While the silhouette of the second generation 8J Audi TT remained very similar to the 1998
had big plans to improve the handling and dynamics of the TT. Out went the
platform and some of the intricate detailing of the first generation car and in came a more bespoke aluminium and steel Audi Space Frame for the 2006 TT based on the VW Group A5 PQ35 platform. Always a very capable all-rounder, the 8J TT offered a much more involving drive, as well as being very easy to live with and use daily.
Roadster followed a few months after coupe
The 1.8 turbo petrol engine most commonly used in the Mk1 TT gave way to the VW Group's 2.0-litre TFSI unit, as found in the Golf GTI. This engine offered 200hp for 0-62mph in 6.4 seconds and a top speed of 150mph. For those seeking more performance, the 3.2-litre V6 was carried over from the first TT with 250hp to give 0-62mph in 5.7 seconds and an electronically capped 155mph top speed.
The V6 model always had quattro all-wheel drive, while the 2.0-litre turbo petrol was front-drive as standard. Six-speed manual gearboxes were standard for both or could be swapped for Audi's S tronic dual-clutch transmission.
Eight months after the TT Coupe went on sale in the UK, the Roadster arrived at the tail end of 2006 with the same engine and transmission options as the Coupe. Shortly after that, the all-wheel drive 272hp TTS arrived to give the Coupe version a 155mph top speed and 0-62mph in 5.4 seconds, while the Roadster was only fractionally slower. All TTS models were fitted with Audi's adaptive magnetic damping system.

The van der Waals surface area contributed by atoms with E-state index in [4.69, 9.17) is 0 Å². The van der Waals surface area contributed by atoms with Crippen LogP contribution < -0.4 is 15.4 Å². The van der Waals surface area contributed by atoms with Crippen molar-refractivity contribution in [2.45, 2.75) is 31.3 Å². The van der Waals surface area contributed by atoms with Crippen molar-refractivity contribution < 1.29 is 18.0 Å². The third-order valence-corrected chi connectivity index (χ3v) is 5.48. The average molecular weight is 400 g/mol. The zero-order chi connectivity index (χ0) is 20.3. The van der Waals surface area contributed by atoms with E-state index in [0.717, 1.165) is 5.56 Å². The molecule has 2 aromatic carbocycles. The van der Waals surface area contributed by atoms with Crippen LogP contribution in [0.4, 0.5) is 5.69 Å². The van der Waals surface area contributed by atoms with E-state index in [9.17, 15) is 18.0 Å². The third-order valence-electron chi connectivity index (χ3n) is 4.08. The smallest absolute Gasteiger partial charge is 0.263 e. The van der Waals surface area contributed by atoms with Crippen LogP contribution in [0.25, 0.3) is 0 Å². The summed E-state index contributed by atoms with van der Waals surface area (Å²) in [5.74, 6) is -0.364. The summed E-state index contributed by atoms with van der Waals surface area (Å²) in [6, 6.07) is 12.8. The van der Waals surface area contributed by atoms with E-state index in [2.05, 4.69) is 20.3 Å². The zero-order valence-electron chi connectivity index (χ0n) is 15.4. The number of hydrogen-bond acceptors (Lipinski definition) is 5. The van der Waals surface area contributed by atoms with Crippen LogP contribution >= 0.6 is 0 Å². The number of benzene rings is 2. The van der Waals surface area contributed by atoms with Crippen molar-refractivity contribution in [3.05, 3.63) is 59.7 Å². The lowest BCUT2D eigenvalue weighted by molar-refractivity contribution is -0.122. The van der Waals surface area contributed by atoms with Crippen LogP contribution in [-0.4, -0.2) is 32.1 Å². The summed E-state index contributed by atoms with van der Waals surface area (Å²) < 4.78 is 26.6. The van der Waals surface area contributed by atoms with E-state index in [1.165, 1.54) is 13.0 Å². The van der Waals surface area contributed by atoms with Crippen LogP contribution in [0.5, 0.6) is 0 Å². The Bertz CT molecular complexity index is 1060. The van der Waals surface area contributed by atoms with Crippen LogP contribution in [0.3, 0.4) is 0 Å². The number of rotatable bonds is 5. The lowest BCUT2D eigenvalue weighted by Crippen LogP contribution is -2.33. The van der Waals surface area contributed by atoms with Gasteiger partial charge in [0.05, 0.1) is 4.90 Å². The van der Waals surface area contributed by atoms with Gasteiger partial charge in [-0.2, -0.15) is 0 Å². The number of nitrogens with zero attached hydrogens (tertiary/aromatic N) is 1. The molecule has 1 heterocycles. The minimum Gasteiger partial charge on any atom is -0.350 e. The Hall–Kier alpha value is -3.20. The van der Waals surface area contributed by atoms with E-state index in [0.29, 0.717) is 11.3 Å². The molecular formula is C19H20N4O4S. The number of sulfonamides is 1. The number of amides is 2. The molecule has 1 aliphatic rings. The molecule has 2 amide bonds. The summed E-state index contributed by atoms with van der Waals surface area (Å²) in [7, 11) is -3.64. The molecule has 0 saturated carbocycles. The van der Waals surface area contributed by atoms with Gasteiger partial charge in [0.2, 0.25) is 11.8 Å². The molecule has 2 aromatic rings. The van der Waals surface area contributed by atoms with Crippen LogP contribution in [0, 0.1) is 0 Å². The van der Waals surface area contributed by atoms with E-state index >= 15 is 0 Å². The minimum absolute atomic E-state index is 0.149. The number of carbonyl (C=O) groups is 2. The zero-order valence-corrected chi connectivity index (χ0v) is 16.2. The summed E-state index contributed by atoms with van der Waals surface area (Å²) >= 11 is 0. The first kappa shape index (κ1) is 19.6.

Mk2 TT celebrates its tenth anniversary this year
Close on the heels of the TTS was the arrival of the 170hp 2.0-litre turbodiesel to give the TT broader appeal in the company car market. However, the model TT fans had been waiting for broke cover in early 2009 with the RS version, packing a 340hp 2.5-litre turbocharged five-cylinder motor capable of propelling the TT RS from 0-62mph in 4.4 seconds and 174mph if the first owner opted for the raised speed limit.
The e1.8 TFSI engine was only ever available with front-wheel drive and 160hp, while a mild update to the whole TT range in April 2010 introduced LED daytime running lights as standard for S line models, more power for the 2.0 TFSI engine to give 211hp, and the option of a Sport button for all non-RS models. Audi's final flourish with the second generation TT was the RS Plus, which upped engine power to 360hp in early 2012.
With prices for second generation TTs starting from £6,000, they are an affordable way into German coupe or open-top ownership. For the TTS, expect to pay from £12,000, while an RS will command upwards of £19,000.
"My TTS was the best car I've owned and it was only sold because we needed an estate car when our first child arrived. I'll definitely have another one."